We've got some big news from the world of defense contracting to report to you today, and it comes all the way from the Middle East.
From the Gulf nation of Qatar, to be precise. Over in Qatar, you see, U.S. defense contracting giant Raytheon (NYSE: RTN) has just landed a big win. Late last month, as reported on the Pentagon's daily digest of contracts awarded, Raytheon won a $1.07 billion deal to upgrade "the Qatar integrated air and missile defense enterprise" with a new early-warning radar system.
Used in conjunction with Raytheon's Patriot missile system, an early-warning radar system offers robust defense from aerial assault. Image source: Raytheon.
The system, when used in conjunction with Raytheon's Patriot missile defense system (jointly built with Lockheed Martin, and sold to Qatar four years ago), promises to secure the Gulf nation from aerial and cruise missile attacks from hostile neighbors for years to come.
Not coincidentally, Raytheon's integrated defense systems (IDS) business builds both the early-warning radars and the radars that guide Patriot missiles for Qatar. At just $5.5 billion in annual revenue (but climbing), IDS is (currently) Raytheon's smallest business unit -- but also its most profitable.
In fact, at the 17.3% operating profit margin that S&P Global Market Intelligence lists for IDS, and a projected completion date of June 30, 2021, this contract promises to deliver in excess of $185 million in new profits to Raytheon over the course of the next four years. That's roughly $46 million in profits per annum, or about $0.16 per share once divvied up among the company's 292.9 million shares outstanding.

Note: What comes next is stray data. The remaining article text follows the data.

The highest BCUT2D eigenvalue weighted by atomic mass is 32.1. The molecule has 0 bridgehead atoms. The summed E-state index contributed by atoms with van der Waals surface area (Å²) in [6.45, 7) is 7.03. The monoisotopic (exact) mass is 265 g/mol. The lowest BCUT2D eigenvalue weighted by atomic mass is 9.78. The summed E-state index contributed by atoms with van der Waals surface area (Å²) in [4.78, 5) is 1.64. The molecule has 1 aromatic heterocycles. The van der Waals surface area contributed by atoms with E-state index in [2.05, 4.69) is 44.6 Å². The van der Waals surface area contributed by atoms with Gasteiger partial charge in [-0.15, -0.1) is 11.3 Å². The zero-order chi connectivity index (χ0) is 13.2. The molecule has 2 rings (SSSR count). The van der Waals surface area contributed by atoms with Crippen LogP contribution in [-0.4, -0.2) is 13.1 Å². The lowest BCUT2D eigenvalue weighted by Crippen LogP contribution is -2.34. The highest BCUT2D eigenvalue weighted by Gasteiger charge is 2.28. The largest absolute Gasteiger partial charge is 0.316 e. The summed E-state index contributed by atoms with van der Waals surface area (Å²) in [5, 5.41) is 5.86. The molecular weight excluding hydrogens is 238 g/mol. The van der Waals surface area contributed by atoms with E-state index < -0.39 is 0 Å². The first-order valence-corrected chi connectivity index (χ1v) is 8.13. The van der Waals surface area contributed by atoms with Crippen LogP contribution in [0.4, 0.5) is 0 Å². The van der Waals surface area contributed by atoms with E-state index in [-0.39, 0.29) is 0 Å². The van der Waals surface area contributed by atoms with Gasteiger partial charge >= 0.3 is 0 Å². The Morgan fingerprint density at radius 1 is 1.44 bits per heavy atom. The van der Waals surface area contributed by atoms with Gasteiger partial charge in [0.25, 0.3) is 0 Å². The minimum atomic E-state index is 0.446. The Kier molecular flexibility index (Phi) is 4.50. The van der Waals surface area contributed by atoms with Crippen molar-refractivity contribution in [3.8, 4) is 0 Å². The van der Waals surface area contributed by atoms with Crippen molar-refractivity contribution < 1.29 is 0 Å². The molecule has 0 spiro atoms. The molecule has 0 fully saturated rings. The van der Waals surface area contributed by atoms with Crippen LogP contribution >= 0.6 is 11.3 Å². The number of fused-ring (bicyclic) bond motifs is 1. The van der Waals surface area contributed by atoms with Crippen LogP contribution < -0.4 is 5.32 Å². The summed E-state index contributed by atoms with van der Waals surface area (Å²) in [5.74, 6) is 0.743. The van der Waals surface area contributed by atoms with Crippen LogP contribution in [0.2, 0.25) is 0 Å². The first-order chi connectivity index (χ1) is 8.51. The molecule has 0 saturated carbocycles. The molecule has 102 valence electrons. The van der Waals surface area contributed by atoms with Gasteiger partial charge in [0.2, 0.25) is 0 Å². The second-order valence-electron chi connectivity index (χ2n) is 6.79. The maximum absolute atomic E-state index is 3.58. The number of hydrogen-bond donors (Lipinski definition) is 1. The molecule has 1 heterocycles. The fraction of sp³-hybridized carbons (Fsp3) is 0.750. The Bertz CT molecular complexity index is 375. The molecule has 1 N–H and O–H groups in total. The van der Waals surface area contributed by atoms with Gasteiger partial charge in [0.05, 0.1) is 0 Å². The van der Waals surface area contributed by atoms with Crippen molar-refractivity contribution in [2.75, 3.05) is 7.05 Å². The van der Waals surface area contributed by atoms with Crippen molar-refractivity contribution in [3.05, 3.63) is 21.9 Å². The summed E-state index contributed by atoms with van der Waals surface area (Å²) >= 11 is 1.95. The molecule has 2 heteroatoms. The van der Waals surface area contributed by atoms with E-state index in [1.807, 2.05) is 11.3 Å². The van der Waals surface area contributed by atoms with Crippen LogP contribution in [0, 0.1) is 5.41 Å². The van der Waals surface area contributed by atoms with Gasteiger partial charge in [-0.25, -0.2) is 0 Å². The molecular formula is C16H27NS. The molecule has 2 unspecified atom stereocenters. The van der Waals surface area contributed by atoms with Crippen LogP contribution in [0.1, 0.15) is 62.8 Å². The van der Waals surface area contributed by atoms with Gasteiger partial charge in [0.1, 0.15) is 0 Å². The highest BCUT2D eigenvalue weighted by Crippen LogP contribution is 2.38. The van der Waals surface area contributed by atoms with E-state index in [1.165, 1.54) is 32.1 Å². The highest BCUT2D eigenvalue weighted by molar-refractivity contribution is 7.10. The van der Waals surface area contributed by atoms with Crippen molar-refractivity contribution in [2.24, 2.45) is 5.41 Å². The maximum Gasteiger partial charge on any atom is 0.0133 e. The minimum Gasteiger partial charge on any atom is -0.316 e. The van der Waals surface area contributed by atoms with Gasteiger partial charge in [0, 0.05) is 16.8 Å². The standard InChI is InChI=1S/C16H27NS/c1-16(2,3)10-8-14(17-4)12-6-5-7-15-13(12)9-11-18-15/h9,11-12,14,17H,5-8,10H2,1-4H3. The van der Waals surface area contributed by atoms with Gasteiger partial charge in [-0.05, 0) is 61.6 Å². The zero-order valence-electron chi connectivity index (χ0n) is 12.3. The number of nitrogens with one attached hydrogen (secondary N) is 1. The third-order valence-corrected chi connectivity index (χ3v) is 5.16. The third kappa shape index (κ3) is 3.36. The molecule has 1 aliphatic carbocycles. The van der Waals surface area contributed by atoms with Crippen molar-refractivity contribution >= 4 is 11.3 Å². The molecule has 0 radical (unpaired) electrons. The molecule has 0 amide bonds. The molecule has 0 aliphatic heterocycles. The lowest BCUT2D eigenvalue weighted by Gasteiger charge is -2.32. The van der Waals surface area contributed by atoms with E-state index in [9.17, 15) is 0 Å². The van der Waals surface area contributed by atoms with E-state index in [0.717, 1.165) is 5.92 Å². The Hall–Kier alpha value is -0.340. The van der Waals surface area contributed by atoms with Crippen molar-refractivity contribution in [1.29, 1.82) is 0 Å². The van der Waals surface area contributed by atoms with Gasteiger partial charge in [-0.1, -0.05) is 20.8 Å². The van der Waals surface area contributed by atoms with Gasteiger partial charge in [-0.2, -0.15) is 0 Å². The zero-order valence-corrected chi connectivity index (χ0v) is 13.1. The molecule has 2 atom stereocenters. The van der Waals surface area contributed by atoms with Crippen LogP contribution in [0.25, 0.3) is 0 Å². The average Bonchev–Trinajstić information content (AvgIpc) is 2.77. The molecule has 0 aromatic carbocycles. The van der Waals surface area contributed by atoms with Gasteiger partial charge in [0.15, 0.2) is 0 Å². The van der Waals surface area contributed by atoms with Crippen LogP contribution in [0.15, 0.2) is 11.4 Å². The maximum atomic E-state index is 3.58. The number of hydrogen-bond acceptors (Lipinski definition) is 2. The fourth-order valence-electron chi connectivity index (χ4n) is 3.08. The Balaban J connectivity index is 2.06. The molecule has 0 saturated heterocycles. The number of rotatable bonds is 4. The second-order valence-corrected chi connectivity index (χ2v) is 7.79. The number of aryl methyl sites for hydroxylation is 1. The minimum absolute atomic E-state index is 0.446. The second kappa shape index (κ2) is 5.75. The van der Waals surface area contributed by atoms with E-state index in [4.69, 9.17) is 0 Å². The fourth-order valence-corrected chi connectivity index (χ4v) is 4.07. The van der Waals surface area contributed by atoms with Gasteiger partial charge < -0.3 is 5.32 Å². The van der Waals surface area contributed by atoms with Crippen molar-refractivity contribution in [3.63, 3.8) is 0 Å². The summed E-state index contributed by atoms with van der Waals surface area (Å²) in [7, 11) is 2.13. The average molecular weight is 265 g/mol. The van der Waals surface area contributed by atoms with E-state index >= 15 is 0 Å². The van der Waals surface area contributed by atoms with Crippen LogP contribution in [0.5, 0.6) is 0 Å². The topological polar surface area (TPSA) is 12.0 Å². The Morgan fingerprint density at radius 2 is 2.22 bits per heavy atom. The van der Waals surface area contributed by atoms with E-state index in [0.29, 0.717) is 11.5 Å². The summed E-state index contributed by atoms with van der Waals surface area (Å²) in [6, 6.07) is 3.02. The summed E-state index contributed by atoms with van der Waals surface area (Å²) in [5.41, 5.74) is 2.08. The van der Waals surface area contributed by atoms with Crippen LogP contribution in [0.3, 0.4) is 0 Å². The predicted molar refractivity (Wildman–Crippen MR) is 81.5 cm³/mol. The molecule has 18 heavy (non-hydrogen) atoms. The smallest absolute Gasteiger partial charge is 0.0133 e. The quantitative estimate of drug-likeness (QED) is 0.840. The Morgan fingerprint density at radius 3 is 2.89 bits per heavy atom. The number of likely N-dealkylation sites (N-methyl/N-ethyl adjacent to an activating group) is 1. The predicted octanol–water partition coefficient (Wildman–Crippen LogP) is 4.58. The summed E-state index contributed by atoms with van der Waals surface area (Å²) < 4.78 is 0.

What it means to investors
Translation: This single contract win could add more than 2% to Raytheon's companywide profits in each of the next four years. That makes this a pretty big deal.
And yet, the day after the contract was announced, Raytheon's stock rose less than 1% -- a level at which it continues to sit to this day. This suggests that investors may have underestimated the importance of the Qatari contract to Raytheon's bottom line.
Mind you, I still think that by and large, Raytheon's stock -- like most other defense industry stocks -- remains overvalued today. Priced at nearly 21 times earnings, and almost 1.9 times annual sales, the stock looks richly priced. (If you're curious why, I explain the methodology for figuring this out here.) But if you happen to disagree with that assessment, and believe there's still value to be found in defense stocks, then given the muted reaction to Raytheon's billion-dollar Qatari contract win so far, Raytheon stock just might be a good place to look for it.
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